Virgin Hyperloop: the solution to rising emissions

1st March 2022
Kiera Sowery

Air cargo traffic is expected to more than double and the world freighter fleet is forecast to grow by 75% over the next 20 years, significantly impacting emissions. The solution could be Virgin Hyperloop, a futuristic train service promising a new era of travel.

Originally, focusing on travel for passengers, the Virgin Hyperloop has shifted its attention to cargo due to global supply-chain issues and COVID-19. The company is also acting in response to demand for a cargo-based system, therefore focusing its resources on this. This shift in focus also means there will be less regulatory process, and obviously less risk to passengers. The long term vision remains that Virgin Hyperloop will address passenger mobility.

“No one could have predicted the disruption the pandemic would have on the movement of freight and people,” said Interim CEO/CFO Raja Narayanan.

“Virgin Hyperloop technology is perfectly poised to fast-track cargo and address near term market opportunity that will likely last for years to come.”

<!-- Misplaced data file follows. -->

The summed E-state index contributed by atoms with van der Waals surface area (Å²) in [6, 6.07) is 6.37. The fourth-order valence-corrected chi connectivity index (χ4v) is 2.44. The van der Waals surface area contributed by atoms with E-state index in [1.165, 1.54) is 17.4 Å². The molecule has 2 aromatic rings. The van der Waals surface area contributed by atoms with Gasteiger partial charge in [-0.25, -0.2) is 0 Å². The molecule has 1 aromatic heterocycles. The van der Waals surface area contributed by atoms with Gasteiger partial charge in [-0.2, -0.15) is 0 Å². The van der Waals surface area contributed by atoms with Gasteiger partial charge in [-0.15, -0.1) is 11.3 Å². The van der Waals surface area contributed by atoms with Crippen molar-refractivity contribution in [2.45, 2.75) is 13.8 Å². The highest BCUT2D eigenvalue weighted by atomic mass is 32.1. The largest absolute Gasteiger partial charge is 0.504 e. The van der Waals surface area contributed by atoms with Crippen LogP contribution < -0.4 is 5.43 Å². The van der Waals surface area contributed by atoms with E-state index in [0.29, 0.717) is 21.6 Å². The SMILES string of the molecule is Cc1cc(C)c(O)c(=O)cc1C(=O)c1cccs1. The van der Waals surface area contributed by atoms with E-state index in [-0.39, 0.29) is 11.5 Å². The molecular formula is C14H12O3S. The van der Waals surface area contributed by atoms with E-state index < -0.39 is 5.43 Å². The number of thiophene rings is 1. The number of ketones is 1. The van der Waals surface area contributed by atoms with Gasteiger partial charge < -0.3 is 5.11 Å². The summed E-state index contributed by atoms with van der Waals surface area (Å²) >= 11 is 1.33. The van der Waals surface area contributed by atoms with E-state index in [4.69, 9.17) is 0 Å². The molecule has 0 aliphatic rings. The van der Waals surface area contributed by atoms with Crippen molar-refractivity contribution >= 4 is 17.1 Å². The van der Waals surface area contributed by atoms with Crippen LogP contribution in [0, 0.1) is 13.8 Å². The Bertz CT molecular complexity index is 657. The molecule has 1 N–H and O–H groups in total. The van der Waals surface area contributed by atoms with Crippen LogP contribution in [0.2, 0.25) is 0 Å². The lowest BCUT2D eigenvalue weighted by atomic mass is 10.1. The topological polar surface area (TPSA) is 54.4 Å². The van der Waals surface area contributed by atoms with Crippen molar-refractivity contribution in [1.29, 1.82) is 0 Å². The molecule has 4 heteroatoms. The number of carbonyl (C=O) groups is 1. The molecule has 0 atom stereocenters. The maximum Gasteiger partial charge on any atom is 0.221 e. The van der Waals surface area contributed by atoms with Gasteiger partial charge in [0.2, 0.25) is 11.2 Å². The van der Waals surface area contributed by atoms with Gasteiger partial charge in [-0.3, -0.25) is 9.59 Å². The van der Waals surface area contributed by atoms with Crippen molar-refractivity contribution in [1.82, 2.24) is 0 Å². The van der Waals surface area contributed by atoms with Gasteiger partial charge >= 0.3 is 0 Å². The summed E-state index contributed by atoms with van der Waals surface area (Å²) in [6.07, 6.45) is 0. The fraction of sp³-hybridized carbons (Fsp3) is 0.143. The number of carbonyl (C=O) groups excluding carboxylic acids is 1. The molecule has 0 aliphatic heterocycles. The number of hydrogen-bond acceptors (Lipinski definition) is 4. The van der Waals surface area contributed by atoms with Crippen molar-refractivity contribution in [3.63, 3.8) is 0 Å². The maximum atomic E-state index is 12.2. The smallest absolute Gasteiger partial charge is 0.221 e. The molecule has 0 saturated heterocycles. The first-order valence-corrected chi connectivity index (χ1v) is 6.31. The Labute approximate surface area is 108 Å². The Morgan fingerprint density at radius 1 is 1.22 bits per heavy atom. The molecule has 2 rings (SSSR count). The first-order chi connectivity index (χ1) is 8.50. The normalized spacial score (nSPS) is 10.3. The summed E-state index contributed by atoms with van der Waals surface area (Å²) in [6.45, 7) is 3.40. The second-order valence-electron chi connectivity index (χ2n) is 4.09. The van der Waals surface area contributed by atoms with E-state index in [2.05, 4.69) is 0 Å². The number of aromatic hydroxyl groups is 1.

The technology uses electric propulsion and electromagnetic levitation under vacuum like conditions. The pods would travel through tubes on magnetic tracks at more than 600mph, like those used by existing Maglev trains. Maglev, referring to magnetic levitation, is a train in a vacuum tube, using magnets to lift a train above the trails. This reduces friction, increasing possible speeds.  

Virgin Hyperloop will provide hyperloop-enabled systems, facilitating fast, sustainable, and efficient delivery of palletised cargo around the world. The system will transport high-priority, time-sensitive goods including fresh produce and medical supplies.

Hyperloop technology aims to improve the reliability and resilience of supply chains by improving travel times, scheduling departures in real time, and reducing the likelihood of delays due to weather conditions.

In November 2020, the company tested the technology with two passengers, on a 500m test track, reaching speeds of 107mph.

Pierre Chambion was appointed VP of Engineering and Head of Technology in January 2022. Chambion will oversee the design engineering functions for Virgin Hyperloop, including systems engineering, vehicle development, electromagnetic actuator development and power electronics.

“The world needs a viable near term solution to cargo movements and I am confident that we can make that happen,” said Champion.

Virign Hyperloop has announced that it is preparing to launch cargo solutions by the middle of the decade.

Experts, however, have expressed doubt about the engineering challenges and practicalities for such travel. There has also been concern over the cost of building such systems at scale, and the fact that currently, it is unable to cope with corners.

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